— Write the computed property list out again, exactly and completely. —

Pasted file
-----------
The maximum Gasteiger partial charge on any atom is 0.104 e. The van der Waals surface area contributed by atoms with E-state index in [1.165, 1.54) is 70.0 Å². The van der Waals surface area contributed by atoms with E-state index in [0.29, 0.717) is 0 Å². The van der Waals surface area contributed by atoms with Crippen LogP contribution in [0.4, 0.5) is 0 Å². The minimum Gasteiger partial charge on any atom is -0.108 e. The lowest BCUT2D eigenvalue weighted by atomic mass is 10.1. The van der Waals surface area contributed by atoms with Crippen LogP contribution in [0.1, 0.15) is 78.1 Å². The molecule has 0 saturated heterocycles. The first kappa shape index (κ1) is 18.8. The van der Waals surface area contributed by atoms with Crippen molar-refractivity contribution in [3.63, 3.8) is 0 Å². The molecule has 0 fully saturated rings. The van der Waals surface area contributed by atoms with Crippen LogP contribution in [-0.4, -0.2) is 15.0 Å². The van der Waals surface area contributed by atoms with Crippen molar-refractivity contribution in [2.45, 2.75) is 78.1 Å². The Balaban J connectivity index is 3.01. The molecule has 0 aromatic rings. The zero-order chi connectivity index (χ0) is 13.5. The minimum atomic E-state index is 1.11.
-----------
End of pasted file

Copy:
The maximum Gasteiger partial charge on any atom is 0.104 e. The van der Waals surface area contributed by atoms with E-state index in [1.165, 1.54) is 70.0 Å². The van der Waals surface area contributed by atoms with E-state index in [0.29, 0.717) is 0 Å². The van der Waals surface area contributed by atoms with Crippen LogP contribution in [0.4, 0.5) is 0 Å². The minimum Gasteiger partial charge on any atom is -0.108 e. The lowest BCUT2D eigenvalue weighted by atomic mass is 10.1. The van der Waals surface area contributed by atoms with Crippen LogP contribution in [0.1, 0.15) is 78.1 Å². The molecule has 0 saturated heterocycles. The first kappa shape index (κ1) is 18.8. The van der Waals surface area contributed by atoms with Crippen molar-refractivity contribution in [3.63, 3.8) is 0 Å². The molecule has 0 fully saturated rings. The van der Waals surface area contributed by atoms with Crippen LogP contribution in [-0.4, -0.2) is 15.0 Å². The van der Waals surface area contributed by atoms with Crippen molar-refractivity contribution in [2.45, 2.75) is 78.1 Å². The Balaban J connectivity index is 3.01. The molecule has 0 aromatic rings. The zero-order chi connectivity index (χ0) is 13.5. The minimum atomic E-state index is 1.11.